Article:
"Want some?" he offers a forkful which splatters a little on my dress.
    "No!" I snap a little harsher than I had meant to.  I wipe the splutters off my new Karen Millen dress and curse under my breath.  Why am I here?  Why am I not at home watching Strictly Come Dancing?

A couple of minutes later and his plate has been (literally) licked clean.  He's sitting back huffing at his fullness, pot belly proudly poking out.
    There is nothing attractive about this man.  Physically...well...let's just say he's an acquired taste, and as for mentally he's the most unattractive man I have ever encountered.
    There is nothing chivalrous about him.  An old lady asked him to scooch his chair forward so that she could get past and he pretended not to listen to her.  When she gave up trying he turned to me and said, "Bloody coffin dodgers!"

The desert menus are thrusted in front of us by a waiter with a beaming smile.  I have a feeling that smile will soon fade once he realises the sort of customer that's in front of him. 
    "I'll have the cheescake," I tell the waiter.
Grant is still perusing.  "Ummm, I'll have a tarte au citron," he shoves the menu at the waiter. 
    Oh no!
    "Sorry, what was that, Sir?" the waiter asks politely. 
    "A tarte au citron!" Grant enunciates every letter, then rolls his eyes at me.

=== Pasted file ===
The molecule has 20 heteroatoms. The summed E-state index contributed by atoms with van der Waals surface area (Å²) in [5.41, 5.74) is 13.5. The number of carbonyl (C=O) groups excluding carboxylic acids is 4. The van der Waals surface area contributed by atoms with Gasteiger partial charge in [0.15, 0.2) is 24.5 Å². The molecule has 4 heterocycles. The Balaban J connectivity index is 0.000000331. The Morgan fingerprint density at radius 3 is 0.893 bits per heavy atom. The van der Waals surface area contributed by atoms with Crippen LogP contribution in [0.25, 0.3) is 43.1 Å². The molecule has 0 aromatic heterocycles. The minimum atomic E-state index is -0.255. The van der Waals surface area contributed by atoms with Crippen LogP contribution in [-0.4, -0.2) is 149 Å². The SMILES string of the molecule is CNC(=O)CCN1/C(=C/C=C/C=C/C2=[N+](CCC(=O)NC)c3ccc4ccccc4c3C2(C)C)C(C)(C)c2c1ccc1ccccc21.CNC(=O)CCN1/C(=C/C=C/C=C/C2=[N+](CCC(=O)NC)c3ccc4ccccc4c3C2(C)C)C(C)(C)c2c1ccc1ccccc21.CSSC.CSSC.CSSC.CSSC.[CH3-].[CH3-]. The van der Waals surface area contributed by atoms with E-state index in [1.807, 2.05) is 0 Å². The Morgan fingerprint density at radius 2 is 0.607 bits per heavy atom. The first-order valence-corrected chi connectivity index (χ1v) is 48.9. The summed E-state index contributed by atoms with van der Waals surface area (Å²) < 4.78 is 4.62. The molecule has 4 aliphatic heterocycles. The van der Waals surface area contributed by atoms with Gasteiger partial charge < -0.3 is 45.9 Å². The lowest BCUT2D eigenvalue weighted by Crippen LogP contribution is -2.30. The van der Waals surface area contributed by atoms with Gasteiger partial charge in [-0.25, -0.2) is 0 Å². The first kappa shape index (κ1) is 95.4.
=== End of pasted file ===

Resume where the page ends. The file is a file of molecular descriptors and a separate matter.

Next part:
The waiter is beginning to look uncomfortable.  "...Umm, I don't believe we do that, Sir.  We do a delicious lemon cheesecake.  Would you like to try that?"
    "Oh, please tell me you have a tarte au citron?" he asks, then looks back at me as if the waiter is being a moron.  "Every fine restaurant in Pareeee serves a tarte au citron,"
    "They don't serve that here!" I snap at him.  "Just order something from the menu!"  I'm getting rather impatient.  With any luck he won't order any desert at all and I might make it back in time for the Strictly Come Dancing results. 
    The waiter hands the menu back, and like a bad tempered child, Grant yanks it from him and starts browsing again.  "I don't want anything form the menu," he stomps his foot on the floor and crosses his arms. 
    Child!  Petty little child!
    "Fine, can we just get the bill please?" I kindly smile at the waiter who quickly leaves us. 
    Five minutes later he returns and puts a tray down on the table. 
    I dig my bag for my purse.  From the corner of my eye I notice that Grant isn't even bothered about looking at the bill.  He's still sitting there arms crossed looking around the restaurant. 
    "This is on you, yeah?" he asks as if it's general knowledge. 
    OK, I know it's wrong but I'm a little shocked.  Almost always when I go on a date I offer to pay, but the guy always fights back and doesn't let me.  But this one is actually blurting it out, not even offering to pay half for all the delays he caused. 
    "I guess so," I grunt and put the money on the table.  The water soon swoops past and takes it, handing back a tray of change mere seconds later.  "I'll leave a £5 tip," I say picking up the stray coins. 
    But Grant jumps in.  "Nah, nah!  Don't do that. They didn't do their job properly," and to my surprise he picks up the remaining coins and shoves them in his pocket!  "Now, let's go.  Dying for a shit,"
    Wonderful! We must do this again sometime!